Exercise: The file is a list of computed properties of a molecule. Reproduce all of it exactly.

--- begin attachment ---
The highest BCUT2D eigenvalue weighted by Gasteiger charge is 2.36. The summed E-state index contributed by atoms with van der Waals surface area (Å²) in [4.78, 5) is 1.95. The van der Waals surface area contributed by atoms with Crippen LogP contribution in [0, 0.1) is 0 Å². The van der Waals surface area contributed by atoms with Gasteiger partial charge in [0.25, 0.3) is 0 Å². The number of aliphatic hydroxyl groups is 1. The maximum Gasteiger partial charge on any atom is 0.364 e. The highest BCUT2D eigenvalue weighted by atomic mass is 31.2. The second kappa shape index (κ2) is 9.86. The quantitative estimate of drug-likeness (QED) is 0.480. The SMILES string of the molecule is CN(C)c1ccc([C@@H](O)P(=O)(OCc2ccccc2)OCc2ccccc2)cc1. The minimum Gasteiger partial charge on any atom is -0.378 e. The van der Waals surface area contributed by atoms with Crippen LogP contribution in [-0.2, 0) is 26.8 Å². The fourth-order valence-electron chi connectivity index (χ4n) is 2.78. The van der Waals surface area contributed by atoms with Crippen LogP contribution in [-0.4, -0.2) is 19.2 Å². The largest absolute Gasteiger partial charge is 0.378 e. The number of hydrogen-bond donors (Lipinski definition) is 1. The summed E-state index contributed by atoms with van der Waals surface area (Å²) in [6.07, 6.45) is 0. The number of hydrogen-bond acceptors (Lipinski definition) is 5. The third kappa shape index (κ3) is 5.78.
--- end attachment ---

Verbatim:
The highest BCUT2D eigenvalue weighted by Gasteiger charge is 2.36. The summed E-state index contributed by atoms with van der Waals surface area (Å²) in [4.78, 5) is 1.95. The van der Waals surface area contributed by atoms with Crippen LogP contribution in [0, 0.1) is 0 Å². The van der Waals surface area contributed by atoms with Gasteiger partial charge in [0.25, 0.3) is 0 Å². The number of aliphatic hydroxyl groups is 1. The maximum Gasteiger partial charge on any atom is 0.364 e. The highest BCUT2D eigenvalue weighted by atomic mass is 31.2. The second kappa shape index (κ2) is 9.86. The quantitative estimate of drug-likeness (QED) is 0.480. The SMILES string of the molecule is CN(C)c1ccc([C@@H](O)P(=O)(OCc2ccccc2)OCc2ccccc2)cc1. The minimum Gasteiger partial charge on any atom is -0.378 e. The van der Waals surface area contributed by atoms with Crippen LogP contribution in [-0.2, 0) is 26.8 Å². The fourth-order valence-electron chi connectivity index (χ4n) is 2.78. The van der Waals surface area contributed by atoms with Crippen LogP contribution in [-0.4, -0.2) is 19.2 Å². The largest absolute Gasteiger partial charge is 0.378 e. The number of hydrogen-bond donors (Lipinski definition) is 1. The summed E-state index contributed by atoms with van der Waals surface area (Å²) in [6.07, 6.45) is 0. The number of hydrogen-bond acceptors (Lipinski definition) is 5. The third kappa shape index (κ3) is 5.78.